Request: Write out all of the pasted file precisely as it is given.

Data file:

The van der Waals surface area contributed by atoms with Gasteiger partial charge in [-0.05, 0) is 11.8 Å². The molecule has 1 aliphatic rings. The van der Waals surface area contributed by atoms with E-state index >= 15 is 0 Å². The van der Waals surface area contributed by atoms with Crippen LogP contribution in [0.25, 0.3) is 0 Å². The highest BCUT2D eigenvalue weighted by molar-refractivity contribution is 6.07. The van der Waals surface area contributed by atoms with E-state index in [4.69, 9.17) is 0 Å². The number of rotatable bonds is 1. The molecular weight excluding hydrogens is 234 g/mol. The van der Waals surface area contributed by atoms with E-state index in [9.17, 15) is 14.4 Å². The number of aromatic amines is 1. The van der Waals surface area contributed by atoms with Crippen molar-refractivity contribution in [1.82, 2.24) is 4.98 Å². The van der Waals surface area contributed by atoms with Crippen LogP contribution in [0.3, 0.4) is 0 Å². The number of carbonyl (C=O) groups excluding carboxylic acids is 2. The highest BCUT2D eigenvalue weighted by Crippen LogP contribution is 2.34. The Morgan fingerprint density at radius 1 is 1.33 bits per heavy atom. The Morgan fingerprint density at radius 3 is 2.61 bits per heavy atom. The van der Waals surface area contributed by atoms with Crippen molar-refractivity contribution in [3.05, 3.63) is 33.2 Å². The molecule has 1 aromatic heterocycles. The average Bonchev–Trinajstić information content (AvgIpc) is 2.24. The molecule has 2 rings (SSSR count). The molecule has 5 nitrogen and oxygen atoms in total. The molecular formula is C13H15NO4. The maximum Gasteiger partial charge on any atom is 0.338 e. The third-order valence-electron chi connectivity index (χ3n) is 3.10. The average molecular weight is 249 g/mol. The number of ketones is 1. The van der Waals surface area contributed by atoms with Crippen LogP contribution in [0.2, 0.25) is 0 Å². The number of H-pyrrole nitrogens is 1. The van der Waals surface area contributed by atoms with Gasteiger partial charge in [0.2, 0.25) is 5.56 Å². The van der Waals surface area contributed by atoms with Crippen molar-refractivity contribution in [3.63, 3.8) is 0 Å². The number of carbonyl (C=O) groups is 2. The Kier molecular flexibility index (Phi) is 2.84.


The van der Waals surface area contributed by atoms with Gasteiger partial charge in [-0.05, 0) is 11.8 Å². The molecule has 1 aliphatic rings. The van der Waals surface area contributed by atoms with E-state index >= 15 is 0 Å². The van der Waals surface area contributed by atoms with Crippen LogP contribution in [0.25, 0.3) is 0 Å². The highest BCUT2D eigenvalue weighted by molar-refractivity contribution is 6.07. The van der Waals surface area contributed by atoms with E-state index in [4.69, 9.17) is 0 Å². The number of rotatable bonds is 1. The molecular weight excluding hydrogens is 234 g/mol. The van der Waals surface area contributed by atoms with E-state index in [9.17, 15) is 14.4 Å². The number of aromatic amines is 1. The van der Waals surface area contributed by atoms with Crippen molar-refractivity contribution in [1.82, 2.24) is 4.98 Å². The van der Waals surface area contributed by atoms with Crippen LogP contribution in [0.3, 0.4) is 0 Å². The number of carbonyl (C=O) groups excluding carboxylic acids is 2. The highest BCUT2D eigenvalue weighted by Crippen LogP contribution is 2.34. The Morgan fingerprint density at radius 1 is 1.33 bits per heavy atom. The Morgan fingerprint density at radius 3 is 2.61 bits per heavy atom. The van der Waals surface area contributed by atoms with Crippen molar-refractivity contribution in [3.05, 3.63) is 33.2 Å². The molecule has 1 aromatic heterocycles. The average Bonchev–Trinajstić information content (AvgIpc) is 2.24. The molecule has 2 rings (SSSR count). The molecule has 5 nitrogen and oxygen atoms in total. The molecular formula is C13H15NO4. The maximum Gasteiger partial charge on any atom is 0.338 e. The third-order valence-electron chi connectivity index (χ3n) is 3.10. The average molecular weight is 249 g/mol. The number of ketones is 1. The van der Waals surface area contributed by atoms with Crippen LogP contribution in [0.2, 0.25) is 0 Å². The number of H-pyrrole nitrogens is 1. The van der Waals surface area contributed by atoms with Gasteiger partial charge in [0.2, 0.25) is 5.56 Å². The van der Waals surface area contributed by atoms with Crippen molar-refractivity contribution in [3.63, 3.8) is 0 Å². The number of carbonyl (C=O) groups is 2. The Kier molecular flexibility index (Phi) is 2.84.